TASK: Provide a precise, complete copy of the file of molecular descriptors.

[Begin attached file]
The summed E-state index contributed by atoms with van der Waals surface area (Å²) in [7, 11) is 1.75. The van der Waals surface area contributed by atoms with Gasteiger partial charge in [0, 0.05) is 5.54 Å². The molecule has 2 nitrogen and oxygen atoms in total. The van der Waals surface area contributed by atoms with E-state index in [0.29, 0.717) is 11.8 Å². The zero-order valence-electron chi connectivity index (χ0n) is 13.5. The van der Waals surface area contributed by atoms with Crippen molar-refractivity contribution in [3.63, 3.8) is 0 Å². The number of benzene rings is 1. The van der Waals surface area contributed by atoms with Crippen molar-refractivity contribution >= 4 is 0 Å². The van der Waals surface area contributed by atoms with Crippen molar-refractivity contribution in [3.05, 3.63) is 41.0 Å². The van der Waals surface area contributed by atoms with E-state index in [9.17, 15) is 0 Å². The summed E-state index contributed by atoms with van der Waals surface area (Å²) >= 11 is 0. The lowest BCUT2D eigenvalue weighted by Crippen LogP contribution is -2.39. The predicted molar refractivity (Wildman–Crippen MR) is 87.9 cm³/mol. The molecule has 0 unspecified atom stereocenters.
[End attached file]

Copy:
The summed E-state index contributed by atoms with van der Waals surface area (Å²) in [7, 11) is 1.75. The van der Waals surface area contributed by atoms with Gasteiger partial charge in [0, 0.05) is 5.54 Å². The molecule has 2 nitrogen and oxygen atoms in total. The van der Waals surface area contributed by atoms with E-state index in [0.29, 0.717) is 11.8 Å². The zero-order valence-electron chi connectivity index (χ0n) is 13.5. The van der Waals surface area contributed by atoms with Crippen molar-refractivity contribution in [3.63, 3.8) is 0 Å². The number of benzene rings is 1. The van der Waals surface area contributed by atoms with Crippen molar-refractivity contribution >= 4 is 0 Å². The van der Waals surface area contributed by atoms with Crippen molar-refractivity contribution in [3.05, 3.63) is 41.0 Å². The van der Waals surface area contributed by atoms with E-state index in [9.17, 15) is 0 Å². The summed E-state index contributed by atoms with van der Waals surface area (Å²) >= 11 is 0. The lowest BCUT2D eigenvalue weighted by Crippen LogP contribution is -2.39. The predicted molar refractivity (Wildman–Crippen MR) is 87.9 cm³/mol. The molecule has 0 unspecified atom stereocenters.